While explanations exist, employees are still responsible for exhibiting maturity, self-control, and sound judgment.

How to discourage unprofessionalism

Organizations can deter unprofessionalism through:

Clear policies

Create explicit personnel policies regarding:

  • Work schedules and attendance expectations
  • Standards for respectful communication and conduct
  • Dress code and personal appearance guidelines
  • Performance metrics and work quality indicators
  • Use of company resources, data, and intellectual property
  • Harassment, discrimination, violence, and substance abuse prohibitions

These provide everyone a shared baseline understanding of what constitutes professionalism.

Open communication

Promote open dialogue between management and staff. Encourage employees to ask clarifying questions, raise concerns, and give input into decision-making. This mitigates perceptions of secrecy, exclusion, and favoritism that breed negativity. Welcome critiques non-defensively to foster mutual learning and growth.


Incorporate professionalism into new hire orientation and ongoing training. Teach interpersonal skills like diplomacy, relationship-building, and conflict resolution. Help employees self-assess and recognize unprofessional patterns through coaching, simulations, and role play. Training establishes norms and builds self-awareness.

Modeling from leaders

Leadership must exemplify desired behaviors. When supervisors are regularly on time, communicative, collaborative, and cognizant of language and appearance, they set the tone for the group. Employees mirror the standards demonstrated by managers.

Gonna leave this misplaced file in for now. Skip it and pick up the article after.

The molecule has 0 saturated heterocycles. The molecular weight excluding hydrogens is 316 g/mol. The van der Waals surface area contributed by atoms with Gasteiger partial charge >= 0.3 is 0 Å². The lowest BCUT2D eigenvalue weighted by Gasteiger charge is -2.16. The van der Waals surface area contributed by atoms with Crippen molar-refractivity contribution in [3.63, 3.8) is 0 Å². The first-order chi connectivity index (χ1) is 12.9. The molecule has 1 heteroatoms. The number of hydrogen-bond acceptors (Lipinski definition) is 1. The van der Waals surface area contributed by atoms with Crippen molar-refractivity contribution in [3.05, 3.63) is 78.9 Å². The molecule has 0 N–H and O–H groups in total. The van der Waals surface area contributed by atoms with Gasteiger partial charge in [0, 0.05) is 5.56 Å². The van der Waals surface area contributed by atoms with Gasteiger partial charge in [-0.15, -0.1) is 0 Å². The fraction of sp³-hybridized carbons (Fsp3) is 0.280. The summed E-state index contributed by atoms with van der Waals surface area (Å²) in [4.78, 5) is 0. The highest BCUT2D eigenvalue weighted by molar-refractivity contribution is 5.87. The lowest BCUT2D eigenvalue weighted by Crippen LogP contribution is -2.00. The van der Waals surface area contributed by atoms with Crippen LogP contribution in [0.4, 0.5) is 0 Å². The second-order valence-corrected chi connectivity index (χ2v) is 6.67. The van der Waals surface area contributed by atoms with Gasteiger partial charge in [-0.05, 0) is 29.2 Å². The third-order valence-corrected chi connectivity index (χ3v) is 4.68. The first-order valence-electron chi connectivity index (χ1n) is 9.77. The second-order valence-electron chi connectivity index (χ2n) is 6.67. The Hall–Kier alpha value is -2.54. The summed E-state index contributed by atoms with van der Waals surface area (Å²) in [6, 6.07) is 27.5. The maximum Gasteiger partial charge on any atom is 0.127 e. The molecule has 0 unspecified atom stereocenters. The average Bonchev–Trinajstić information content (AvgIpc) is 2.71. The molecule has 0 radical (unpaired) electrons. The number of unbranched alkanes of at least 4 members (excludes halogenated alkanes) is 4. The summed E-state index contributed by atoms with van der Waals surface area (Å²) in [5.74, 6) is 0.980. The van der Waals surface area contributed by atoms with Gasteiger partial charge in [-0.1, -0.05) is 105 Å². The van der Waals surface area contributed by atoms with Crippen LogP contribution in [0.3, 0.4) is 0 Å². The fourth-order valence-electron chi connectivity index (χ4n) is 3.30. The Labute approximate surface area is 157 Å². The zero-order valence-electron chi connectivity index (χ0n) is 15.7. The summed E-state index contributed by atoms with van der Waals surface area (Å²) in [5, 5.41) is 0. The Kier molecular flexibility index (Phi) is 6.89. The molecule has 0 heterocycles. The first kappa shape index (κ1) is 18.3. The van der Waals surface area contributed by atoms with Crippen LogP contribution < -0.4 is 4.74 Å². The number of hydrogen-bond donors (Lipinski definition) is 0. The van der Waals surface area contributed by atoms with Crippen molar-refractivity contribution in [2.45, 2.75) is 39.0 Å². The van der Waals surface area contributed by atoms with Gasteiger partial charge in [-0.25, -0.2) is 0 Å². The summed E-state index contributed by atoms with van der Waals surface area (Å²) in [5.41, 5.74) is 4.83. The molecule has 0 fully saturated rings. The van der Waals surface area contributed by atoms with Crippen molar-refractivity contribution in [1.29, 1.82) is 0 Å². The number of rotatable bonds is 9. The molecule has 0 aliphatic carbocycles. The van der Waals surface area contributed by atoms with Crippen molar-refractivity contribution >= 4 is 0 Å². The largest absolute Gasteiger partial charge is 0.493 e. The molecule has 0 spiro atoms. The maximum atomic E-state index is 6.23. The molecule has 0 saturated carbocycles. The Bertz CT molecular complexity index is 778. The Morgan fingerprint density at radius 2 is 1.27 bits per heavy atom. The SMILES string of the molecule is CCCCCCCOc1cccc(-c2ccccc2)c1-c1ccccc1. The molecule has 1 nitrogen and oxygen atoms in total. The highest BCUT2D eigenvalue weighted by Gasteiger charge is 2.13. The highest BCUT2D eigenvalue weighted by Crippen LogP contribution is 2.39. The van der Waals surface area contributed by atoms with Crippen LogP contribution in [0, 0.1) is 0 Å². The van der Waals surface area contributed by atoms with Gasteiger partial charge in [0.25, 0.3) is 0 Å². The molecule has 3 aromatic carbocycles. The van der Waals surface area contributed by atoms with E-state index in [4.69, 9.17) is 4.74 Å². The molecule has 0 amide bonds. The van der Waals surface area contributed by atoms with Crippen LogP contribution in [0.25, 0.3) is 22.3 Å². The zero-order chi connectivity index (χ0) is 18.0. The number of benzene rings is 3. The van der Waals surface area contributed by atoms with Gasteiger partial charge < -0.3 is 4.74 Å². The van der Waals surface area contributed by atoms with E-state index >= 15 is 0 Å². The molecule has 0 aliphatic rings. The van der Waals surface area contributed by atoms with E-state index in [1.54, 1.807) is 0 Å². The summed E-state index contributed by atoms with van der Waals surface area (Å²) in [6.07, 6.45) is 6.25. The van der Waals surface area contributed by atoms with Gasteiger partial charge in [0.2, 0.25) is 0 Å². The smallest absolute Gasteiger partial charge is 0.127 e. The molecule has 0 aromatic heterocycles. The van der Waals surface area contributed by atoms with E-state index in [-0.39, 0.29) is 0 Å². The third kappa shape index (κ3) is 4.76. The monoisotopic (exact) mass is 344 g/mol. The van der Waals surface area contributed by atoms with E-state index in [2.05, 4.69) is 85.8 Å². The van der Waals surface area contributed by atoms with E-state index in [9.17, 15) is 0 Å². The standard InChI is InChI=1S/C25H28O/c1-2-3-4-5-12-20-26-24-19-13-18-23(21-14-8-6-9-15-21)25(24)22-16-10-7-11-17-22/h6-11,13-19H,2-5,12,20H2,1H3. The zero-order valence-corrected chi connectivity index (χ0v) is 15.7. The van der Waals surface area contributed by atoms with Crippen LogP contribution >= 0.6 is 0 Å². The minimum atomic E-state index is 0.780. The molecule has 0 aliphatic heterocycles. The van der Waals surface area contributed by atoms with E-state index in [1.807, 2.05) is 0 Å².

Offer constructive feedback to help individuals improve. Be specific about observed unprofessional communication or behaviors. Outline the business impact and provide recommendations. Feedback shows employees where they fall short of expectations and how to course correct.


Consistently document infractions and enforce policies through verbal warnings, written reprimands, suspended privileges, probation, or termination per severity. Applying consequences for unprofessionalism equitably makes it clear such conduct is unacceptable.


Reward professionalism with recognition, promotions, pay increases, training opportunities, and more desirable assignments. Linking positives to professional achievement motivates employees and reorients culture.

Anonymous reporting

Provide anonymous ethics hotlines or HR reporting mechanisms. This allows observation of unprofessional behaviors that might go unreported due to fear of retaliation or peer pressure. Anonymous tips can prompt investigation of systemic issues.

Values alignment